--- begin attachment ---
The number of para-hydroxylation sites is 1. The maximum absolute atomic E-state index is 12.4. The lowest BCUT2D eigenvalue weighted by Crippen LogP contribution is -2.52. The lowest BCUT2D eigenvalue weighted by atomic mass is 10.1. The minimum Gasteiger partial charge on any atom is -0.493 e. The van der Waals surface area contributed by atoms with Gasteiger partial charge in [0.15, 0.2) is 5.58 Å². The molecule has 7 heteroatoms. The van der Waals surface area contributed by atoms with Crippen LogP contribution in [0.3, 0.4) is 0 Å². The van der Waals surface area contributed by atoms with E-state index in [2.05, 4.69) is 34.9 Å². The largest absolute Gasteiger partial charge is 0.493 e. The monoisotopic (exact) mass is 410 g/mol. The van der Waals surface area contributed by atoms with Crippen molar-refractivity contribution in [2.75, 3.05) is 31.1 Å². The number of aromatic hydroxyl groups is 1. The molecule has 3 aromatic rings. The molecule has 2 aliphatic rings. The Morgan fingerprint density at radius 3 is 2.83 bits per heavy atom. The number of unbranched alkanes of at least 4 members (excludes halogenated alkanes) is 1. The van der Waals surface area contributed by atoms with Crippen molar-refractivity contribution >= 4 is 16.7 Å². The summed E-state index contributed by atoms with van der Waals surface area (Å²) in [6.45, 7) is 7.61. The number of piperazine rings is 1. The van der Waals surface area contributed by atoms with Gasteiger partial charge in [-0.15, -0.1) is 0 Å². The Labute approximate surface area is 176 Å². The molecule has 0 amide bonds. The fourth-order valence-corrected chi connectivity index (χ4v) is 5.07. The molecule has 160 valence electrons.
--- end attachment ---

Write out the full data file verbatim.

The number of para-hydroxylation sites is 1. The maximum absolute atomic E-state index is 12.4. The lowest BCUT2D eigenvalue weighted by Crippen LogP contribution is -2.52. The lowest BCUT2D eigenvalue weighted by atomic mass is 10.1. The minimum Gasteiger partial charge on any atom is -0.493 e. The van der Waals surface area contributed by atoms with Gasteiger partial charge in [0.15, 0.2) is 5.58 Å². The molecule has 7 heteroatoms. The van der Waals surface area contributed by atoms with Crippen LogP contribution in [0.3, 0.4) is 0 Å². The van der Waals surface area contributed by atoms with E-state index in [2.05, 4.69) is 34.9 Å². The largest absolute Gasteiger partial charge is 0.493 e. The monoisotopic (exact) mass is 410 g/mol. The van der Waals surface area contributed by atoms with Crippen molar-refractivity contribution in [2.75, 3.05) is 31.1 Å². The number of aromatic hydroxyl groups is 1. The molecule has 3 aromatic rings. The molecule has 2 aliphatic rings. The Morgan fingerprint density at radius 3 is 2.83 bits per heavy atom. The number of unbranched alkanes of at least 4 members (excludes halogenated alkanes) is 1. The van der Waals surface area contributed by atoms with Crippen molar-refractivity contribution >= 4 is 16.7 Å². The summed E-state index contributed by atoms with van der Waals surface area (Å²) in [6.45, 7) is 7.61. The number of piperazine rings is 1. The van der Waals surface area contributed by atoms with Gasteiger partial charge in [-0.15, -0.1) is 0 Å². The Labute approximate surface area is 176 Å². The molecule has 0 amide bonds. The fourth-order valence-corrected chi connectivity index (χ4v) is 5.07. The molecule has 160 valence electrons.